so, uh, "it's not going to be an Ass Pull if it already was an integral part of the story". God news. =) IMO worth adding as Fan Speak, but without examples - it's not even a proper sliding scale. Present examples already tend toward either gushing or worming up the scale and gushing.
  • July 30, 2012
    Sackett
    Isn't this Magic A Is Magic A
  • July 31, 2012
    bobfrank
    Magic A Is Magic A is about one extreme end of the scale, what Sanderson calls "Hard Magic." It should probably be noted as a Sub Trope.
  • July 31, 2012
    DragonQuestZ
    The examples just look YMMV, since some will argue that they got how the magic worked.
  • July 31, 2012
    SharleeD
    • In the Myth Adventures novels, readers see Skeeve taking lessons in magic and picking up new techniques, so it's readily apparent what his abilities and limitations are. He's usually free to use these powers to deal with his problems, and when that's not an option, the reasons why he can't (e.g. scarcity of force lines) are also explained.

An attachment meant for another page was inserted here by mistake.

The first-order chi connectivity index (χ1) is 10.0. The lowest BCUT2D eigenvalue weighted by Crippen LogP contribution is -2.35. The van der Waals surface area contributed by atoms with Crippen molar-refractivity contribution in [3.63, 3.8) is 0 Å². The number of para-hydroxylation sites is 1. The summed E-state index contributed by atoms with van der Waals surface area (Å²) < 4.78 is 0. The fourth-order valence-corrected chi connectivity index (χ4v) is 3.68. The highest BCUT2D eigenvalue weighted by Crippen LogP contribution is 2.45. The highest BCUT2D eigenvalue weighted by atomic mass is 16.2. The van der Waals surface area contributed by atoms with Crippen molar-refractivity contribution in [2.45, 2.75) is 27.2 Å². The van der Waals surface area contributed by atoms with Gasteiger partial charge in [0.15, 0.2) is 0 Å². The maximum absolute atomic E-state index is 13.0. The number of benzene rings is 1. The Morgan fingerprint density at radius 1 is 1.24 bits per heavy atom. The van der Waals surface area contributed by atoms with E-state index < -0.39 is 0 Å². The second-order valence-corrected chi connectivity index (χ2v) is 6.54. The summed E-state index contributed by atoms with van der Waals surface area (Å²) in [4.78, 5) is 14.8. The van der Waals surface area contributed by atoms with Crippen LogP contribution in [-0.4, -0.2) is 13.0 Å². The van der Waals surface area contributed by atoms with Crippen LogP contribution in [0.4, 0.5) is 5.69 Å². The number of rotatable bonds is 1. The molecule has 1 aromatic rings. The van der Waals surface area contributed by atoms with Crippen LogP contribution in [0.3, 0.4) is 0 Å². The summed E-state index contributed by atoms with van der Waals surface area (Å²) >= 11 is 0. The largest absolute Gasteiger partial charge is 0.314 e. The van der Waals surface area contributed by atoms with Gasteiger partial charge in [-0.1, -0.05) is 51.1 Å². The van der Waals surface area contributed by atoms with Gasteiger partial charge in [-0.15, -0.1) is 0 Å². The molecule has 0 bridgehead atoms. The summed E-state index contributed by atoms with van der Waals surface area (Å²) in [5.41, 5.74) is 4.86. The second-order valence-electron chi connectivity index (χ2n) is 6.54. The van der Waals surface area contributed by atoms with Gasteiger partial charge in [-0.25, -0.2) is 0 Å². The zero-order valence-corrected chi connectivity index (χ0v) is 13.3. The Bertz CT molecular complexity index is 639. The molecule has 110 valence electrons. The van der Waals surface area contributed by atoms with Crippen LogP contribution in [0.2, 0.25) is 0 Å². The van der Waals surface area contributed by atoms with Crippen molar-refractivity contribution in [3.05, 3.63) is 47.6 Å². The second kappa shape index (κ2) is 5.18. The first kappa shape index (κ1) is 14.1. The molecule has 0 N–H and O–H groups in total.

• In the Lord Darcy stories, Master Sean's discourses on magical theory make it clear to readers why he can identify and analyze some clues to a mystery, but not others. The information he obtains via magical means is always of value, although it's still left up to Lord Darcy's intellect to deduce what it proves about the crime. Magical effects not related to forensics may or may not be explained, but ones that aren't (e.g. how Master Sean's carpetbag returns to him) are usually played for comedy; if they're a direct element of the crime (e.g. the Tarnhelm effect), they'll be explained as well.
  • July 31, 2012
    TBeholder
    It's just a Fan Speak term for "Ass Pull can be prevented". No more, no less.

    And not a trope, since it merely postulates a relation.
  • August 2, 2012
    Sackett
    This should definitely be named something else.

    I like Brian Sanderson, but we usually don't name tropes after people.

    Also, I'm still not seeing how this isn't Magic A Is Magic A.